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December 19, 1966


JAMA. 1966;198(12):1304-1306. doi:10.1001/jama.1966.03110250118036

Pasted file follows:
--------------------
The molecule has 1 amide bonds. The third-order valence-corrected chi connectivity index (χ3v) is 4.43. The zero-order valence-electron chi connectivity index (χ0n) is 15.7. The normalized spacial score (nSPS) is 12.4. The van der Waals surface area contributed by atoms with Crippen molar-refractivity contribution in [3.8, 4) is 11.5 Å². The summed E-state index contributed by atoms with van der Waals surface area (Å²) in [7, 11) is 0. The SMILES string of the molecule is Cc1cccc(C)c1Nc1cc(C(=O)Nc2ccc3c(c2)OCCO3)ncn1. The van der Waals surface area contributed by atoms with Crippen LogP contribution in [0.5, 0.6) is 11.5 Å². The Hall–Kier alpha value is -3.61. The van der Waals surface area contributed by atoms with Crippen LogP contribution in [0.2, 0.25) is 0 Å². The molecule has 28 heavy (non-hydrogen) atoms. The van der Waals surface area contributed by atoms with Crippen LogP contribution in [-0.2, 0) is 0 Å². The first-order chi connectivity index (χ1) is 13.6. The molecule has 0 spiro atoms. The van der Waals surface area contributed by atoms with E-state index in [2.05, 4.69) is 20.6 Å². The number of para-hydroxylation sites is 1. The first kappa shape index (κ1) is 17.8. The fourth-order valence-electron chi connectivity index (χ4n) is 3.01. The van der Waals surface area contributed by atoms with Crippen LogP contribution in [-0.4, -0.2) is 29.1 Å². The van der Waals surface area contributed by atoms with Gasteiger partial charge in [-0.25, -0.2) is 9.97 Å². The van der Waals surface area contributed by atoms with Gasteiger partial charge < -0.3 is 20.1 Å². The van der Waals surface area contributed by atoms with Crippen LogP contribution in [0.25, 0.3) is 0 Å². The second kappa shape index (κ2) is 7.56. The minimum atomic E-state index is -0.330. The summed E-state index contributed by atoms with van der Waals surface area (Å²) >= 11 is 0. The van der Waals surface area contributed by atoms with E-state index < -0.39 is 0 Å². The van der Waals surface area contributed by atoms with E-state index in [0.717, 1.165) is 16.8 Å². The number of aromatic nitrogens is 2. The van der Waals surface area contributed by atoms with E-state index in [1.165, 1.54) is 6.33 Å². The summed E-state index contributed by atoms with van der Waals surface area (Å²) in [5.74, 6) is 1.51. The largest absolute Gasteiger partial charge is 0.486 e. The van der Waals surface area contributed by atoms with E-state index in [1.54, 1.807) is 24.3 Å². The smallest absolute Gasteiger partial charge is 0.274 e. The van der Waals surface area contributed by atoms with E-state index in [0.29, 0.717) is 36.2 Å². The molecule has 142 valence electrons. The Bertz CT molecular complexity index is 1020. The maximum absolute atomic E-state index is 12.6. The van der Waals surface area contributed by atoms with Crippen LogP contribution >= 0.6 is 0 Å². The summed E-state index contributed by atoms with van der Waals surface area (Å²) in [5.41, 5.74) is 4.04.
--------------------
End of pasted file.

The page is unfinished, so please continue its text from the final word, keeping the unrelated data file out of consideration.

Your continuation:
L.J. Henderson of Harvard University, endowed. with remarkable perception and profound wisdom, cultivated in depth biochemistry, general physiology, philosophy, history of science, and sociology, which led to fundamental contributions in each sphere of intellectual activity. He was born in Lynn, Mass, and entered Harvard College at the age of 16. There he displayed a capacity for mathematics, physics, and general chemistry, and at all times enjoyed freedom of thought and self-determination characteristic of students in Cambridge. The study of physical chemistry led Henderson to thinking about acids and bases in biological solutions, which resulted in an essay submitted for the Bowdoin Prize on Arrhenius' theory of electrolytic dissociation. The AB degree was granted magna cum laude in 1898; he then proceeded to Harvard Medical School, where he continued his studies in physiological chemistry, since the College offered no formal courses in the subject. He satisfied the requirements for the MD